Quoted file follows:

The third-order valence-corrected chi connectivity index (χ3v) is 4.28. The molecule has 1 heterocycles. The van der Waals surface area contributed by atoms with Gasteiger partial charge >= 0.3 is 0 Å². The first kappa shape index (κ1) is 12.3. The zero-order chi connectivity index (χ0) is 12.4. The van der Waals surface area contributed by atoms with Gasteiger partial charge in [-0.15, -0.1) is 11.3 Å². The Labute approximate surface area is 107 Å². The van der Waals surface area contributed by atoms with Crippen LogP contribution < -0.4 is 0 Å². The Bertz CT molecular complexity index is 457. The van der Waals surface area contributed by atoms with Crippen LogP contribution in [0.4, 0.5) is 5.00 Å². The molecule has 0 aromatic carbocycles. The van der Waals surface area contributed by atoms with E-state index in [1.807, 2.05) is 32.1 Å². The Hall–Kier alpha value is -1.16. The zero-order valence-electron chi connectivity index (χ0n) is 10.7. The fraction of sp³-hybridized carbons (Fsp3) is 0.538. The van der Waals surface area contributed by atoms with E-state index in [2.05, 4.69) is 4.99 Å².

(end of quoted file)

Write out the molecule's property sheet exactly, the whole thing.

The third-order valence-corrected chi connectivity index (χ3v) is 4.28. The molecule has 1 heterocycles. The van der Waals surface area contributed by atoms with Gasteiger partial charge >= 0.3 is 0 Å². The first kappa shape index (κ1) is 12.3. The zero-order chi connectivity index (χ0) is 12.4. The van der Waals surface area contributed by atoms with Gasteiger partial charge in [-0.15, -0.1) is 11.3 Å². The Labute approximate surface area is 107 Å². The van der Waals surface area contributed by atoms with Crippen LogP contribution < -0.4 is 0 Å². The Bertz CT molecular complexity index is 457. The van der Waals surface area contributed by atoms with Crippen LogP contribution in [0.4, 0.5) is 5.00 Å². The molecule has 0 aromatic carbocycles. The van der Waals surface area contributed by atoms with E-state index in [1.807, 2.05) is 32.1 Å². The Hall–Kier alpha value is -1.16. The zero-order valence-electron chi connectivity index (χ0n) is 10.7. The fraction of sp³-hybridized carbons (Fsp3) is 0.538. The van der Waals surface area contributed by atoms with E-state index in [2.05, 4.69) is 4.99 Å².